Hey dee ho’s intergenerational adventures

by Freya Lucas

October 08

The integration of early childhood and aged care has been prominently shared within the early childhood education and care (ECEC) sector of late, with the popularity of Old People’s Home for Four Year Olds, and a range of research pieces demonstrating the value of connecting the younger and older generations. 

 

The practice, however, has been in place for some providers for a longer period of time. In this article, Jenny Wilkinson, Hey dee ho founder, explains how the educational services provider has been creating opportunities for young and old to connect. 

 

In 2015, Hey dee ho piloted musical concerts for families with young children at an aged care residence in Melbourne. We had seen firsthand the benefits of music across all generations in social situations during our parent child and community classes. Some of our presenters also worked closely with seniors as part of other pursuits, so we started to conduct more research and to date the results have been astounding.

 

Starting off with sessions at Mercy Place centres in Melbourne, Perth and Cairns, the monthly sessions soon became very popular with all participants. Early learning centres as well as families started to attend regularly and we were featured on ‘The Project’ in September 2017. We now run these sessions in around 50 facilities nationally and the number is growing.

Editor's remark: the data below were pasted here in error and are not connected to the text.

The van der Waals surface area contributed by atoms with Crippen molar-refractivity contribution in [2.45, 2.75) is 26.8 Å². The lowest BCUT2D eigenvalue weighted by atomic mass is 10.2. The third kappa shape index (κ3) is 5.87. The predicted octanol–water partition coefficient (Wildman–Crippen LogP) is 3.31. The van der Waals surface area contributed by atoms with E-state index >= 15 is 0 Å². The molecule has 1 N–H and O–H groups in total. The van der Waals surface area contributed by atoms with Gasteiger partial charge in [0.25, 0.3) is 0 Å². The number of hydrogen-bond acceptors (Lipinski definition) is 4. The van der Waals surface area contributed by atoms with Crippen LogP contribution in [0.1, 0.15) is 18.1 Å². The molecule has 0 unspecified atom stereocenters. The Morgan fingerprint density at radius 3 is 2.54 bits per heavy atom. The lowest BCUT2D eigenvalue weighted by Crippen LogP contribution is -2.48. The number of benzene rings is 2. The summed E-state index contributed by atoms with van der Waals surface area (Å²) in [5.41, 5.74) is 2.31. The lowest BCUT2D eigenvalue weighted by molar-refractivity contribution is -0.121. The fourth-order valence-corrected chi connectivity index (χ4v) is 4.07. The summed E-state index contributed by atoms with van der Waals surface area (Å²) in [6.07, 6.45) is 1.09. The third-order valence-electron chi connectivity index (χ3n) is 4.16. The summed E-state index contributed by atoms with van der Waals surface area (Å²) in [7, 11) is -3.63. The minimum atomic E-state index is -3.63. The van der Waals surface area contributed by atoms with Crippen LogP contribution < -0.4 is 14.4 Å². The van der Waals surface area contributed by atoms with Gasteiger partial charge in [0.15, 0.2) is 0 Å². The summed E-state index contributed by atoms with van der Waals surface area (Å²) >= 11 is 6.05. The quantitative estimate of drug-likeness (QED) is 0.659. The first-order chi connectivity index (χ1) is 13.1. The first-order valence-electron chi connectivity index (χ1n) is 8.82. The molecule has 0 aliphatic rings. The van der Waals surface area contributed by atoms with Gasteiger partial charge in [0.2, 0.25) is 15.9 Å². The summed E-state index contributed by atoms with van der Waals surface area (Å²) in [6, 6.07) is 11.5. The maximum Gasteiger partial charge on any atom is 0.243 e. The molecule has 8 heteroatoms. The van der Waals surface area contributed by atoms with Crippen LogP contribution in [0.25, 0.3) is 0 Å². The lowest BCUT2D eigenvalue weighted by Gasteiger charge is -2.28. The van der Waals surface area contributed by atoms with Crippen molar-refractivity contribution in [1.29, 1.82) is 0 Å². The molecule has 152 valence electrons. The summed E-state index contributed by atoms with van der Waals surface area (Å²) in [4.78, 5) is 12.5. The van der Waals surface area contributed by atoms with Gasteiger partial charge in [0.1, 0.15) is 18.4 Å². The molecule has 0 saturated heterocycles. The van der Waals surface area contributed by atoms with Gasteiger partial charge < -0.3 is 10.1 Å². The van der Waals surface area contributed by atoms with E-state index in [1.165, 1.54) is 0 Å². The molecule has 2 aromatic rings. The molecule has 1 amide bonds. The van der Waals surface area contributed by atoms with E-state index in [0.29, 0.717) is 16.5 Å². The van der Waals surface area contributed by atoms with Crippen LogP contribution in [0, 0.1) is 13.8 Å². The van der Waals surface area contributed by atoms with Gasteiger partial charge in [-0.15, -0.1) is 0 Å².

These musical sessions with puppets, props and simple percussion instruments tick so many boxes for all concerned: 

 

  • Residents enjoy the interaction – they can either sit and watch or join in at their own level of physical capability. 

 

  • Statistics say that up to 40 per cent of residents do not receive any visitors. These concerts encourage residents to venture out of their rooms and interact with everyone.

 

  • Sessions promote movement and activities in a fun, joyous environment.

 

  • Parents and children who often don’t have close extended families, develop beautiful relationships with the residents. This introduces many new concepts to all concerned and improves tolerance and understanding across the generations.

 

  • The early learning sector has also embraced the free music sessions – preschools and early learning centres join families, playgroups and family day care groups, attending regularly each month.

 

Since the broadcast of “Old people’s homes for 4 year olds” our sessions have experienced renewed interest from all over Australia. Hey dee ho now use a booking system to make sure that sessions are not too crowded. 

 

You can check out a little of one of the sessions here, or visit Hey dee ho’s website for more information. 

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